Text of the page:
email@example.com or via snail mail at Unique Cars, Locked Bag 12, Oakleigh, 3166. Yep, heís gonna fix you up in no timeÖ
I donít know about you, but thereís no way in the wide world Iíd replace one side of a set of brake pads. Neither would I (or, presumably, you) replace one windscreen wiper. Or half the spark plugs. But there is one pair of components in most cars that weíre entirely happy about replacing one at a time.
Headlight globes, tail-light globes, doesnít matter.
One blows, weíre usually quite okay with changing it for a new one. But something happened to me the other day that made me question this.
Now, Iíll preface this by saying that I havenít had too many headlight globe failures over the years. Which is why what happened is all the more bizarre. One of my cars (a Toyota LandCruiser) blew both its H4 low-beam bulbs (and only the low-beam part) within about 12 hours of each other. Now, you might think thatís one hell of a coincidence. But Iím not so sure it was (a coincidence). See, this is the second time this has happened to me in the last 15 years or so. Back then, an AU Falcon XR6 Ute I had blew one low-beam globe on the way to the airport, and the other one on the way home next day. Spooky? Maybe, maybe not.
I asked Torrens if heíd had the same experience, and he has! And he puts it all down to the fact that globes when globes are fitted as a pair, theyíve usually come from the same factory, down the same assembly line, on the same day, with the same assembly workers using the same raw materials. Then you or I buy the globes, usually as a pair, in the same packet. Fitted to a car, both globes then see exactly the same amount of time in use and are subjected to the same extremes of temperature and vibration. Which is why, Torrens and I concluded, that they often seem to blow as a pair within a few hours of each other.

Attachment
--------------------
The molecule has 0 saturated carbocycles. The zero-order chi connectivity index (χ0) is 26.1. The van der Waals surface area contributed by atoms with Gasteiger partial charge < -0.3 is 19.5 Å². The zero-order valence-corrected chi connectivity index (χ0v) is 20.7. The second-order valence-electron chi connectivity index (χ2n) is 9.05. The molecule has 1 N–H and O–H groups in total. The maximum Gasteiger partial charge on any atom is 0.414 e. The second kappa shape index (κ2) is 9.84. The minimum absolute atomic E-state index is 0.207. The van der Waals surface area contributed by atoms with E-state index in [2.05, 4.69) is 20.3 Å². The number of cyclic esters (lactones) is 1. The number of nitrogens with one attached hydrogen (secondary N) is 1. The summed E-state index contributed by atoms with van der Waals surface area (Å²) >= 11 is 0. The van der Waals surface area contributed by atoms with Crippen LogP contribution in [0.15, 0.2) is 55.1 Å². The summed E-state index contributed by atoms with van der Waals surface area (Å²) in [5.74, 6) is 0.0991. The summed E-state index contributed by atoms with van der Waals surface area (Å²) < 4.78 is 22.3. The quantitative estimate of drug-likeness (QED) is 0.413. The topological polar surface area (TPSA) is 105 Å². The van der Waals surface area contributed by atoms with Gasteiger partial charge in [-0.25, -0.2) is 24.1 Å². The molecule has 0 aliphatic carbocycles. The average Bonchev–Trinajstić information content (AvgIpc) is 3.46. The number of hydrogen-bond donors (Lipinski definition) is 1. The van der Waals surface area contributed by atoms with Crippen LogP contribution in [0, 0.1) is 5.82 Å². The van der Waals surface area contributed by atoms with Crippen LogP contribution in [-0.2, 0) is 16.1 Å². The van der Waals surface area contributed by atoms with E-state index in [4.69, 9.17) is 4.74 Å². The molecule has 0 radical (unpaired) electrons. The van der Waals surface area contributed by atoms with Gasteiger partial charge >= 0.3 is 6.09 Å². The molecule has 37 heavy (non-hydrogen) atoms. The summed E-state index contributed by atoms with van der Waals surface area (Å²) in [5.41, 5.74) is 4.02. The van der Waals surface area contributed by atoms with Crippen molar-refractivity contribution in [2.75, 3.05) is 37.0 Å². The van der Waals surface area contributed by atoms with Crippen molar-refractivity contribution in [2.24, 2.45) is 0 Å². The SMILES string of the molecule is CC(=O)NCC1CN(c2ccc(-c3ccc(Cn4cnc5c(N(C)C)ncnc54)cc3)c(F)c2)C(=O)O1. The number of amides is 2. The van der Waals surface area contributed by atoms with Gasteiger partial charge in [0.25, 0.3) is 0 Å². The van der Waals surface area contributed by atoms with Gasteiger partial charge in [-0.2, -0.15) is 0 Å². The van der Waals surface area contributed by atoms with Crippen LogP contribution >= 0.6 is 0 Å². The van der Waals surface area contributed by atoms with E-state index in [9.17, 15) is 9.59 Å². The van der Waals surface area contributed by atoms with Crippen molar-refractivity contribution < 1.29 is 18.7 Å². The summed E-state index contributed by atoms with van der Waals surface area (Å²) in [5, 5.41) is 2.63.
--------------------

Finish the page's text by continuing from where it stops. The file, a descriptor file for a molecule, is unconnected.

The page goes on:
I guess the point here is that if oneís blown, the other isnít going to be far from doing the same. At which point, youíre better off buying them as a pair and replacing them in pairs, rather than replacing one and waiting for its mate to go pop just as youíre packing the tools away. Iíd bung the unblown one in the glovebox wrapped in a rag as an emergency spare, but I reckon from now on, Iíll be doing globes like I do wiper bladesÖ in pairs.
As an aside, testing the low-beam circuits on the old Cruiser (to make sure it was both bulbs that had blown, not a fried wire or something silly) I couldnít figure out why the test-lead didnít want to light up when I thought it should have. Turns out, Toyota switches its headlight circuits on an 80-Series (and many other models Iím told) through the negative side of things, not the positive as Iíd assumed. I donít imagine it makes any difference to how the lights work, but can anybody out there enlighten me as to why Toyota might have done this? Iím sure thereís a perfectly logical explanation, but Iím damned if I can think of it just at the moment.
In your last column you made the point that cars are becoming too clever for their own good. I have to agree. A few years ago my brother purchased a nice second-hand Land Rover Discovery 3 V8. One night, halfway through a sweeping country bend that may, or may not, have been approached at a little over the speed limit, a kangaroo made its bid for immortality. Bouncing into the front bumper, the Ďroo was safely despatched underneath the vehicle, barely altering the Landieís line.
But hereís where the built-in technology took over, with potentially fatal consequences. Sensing a collision, both front airbags detonated, filling the cabin with smoke and dust. The collision management system now helpfully turned on the inside light and activated the hazard flashers which, combined with the smoke, rendered anything outside the windscreen invisible. As a final insult the system automatically shuts off the engine, severely compromising the efficiency of the power steering and brakes. At night. On a bend. Luckily for my brother and his passenger, he managed to pull up safely, due in part to a calm head and extensive experience as a rally driver.
Others may not have been so fortunate.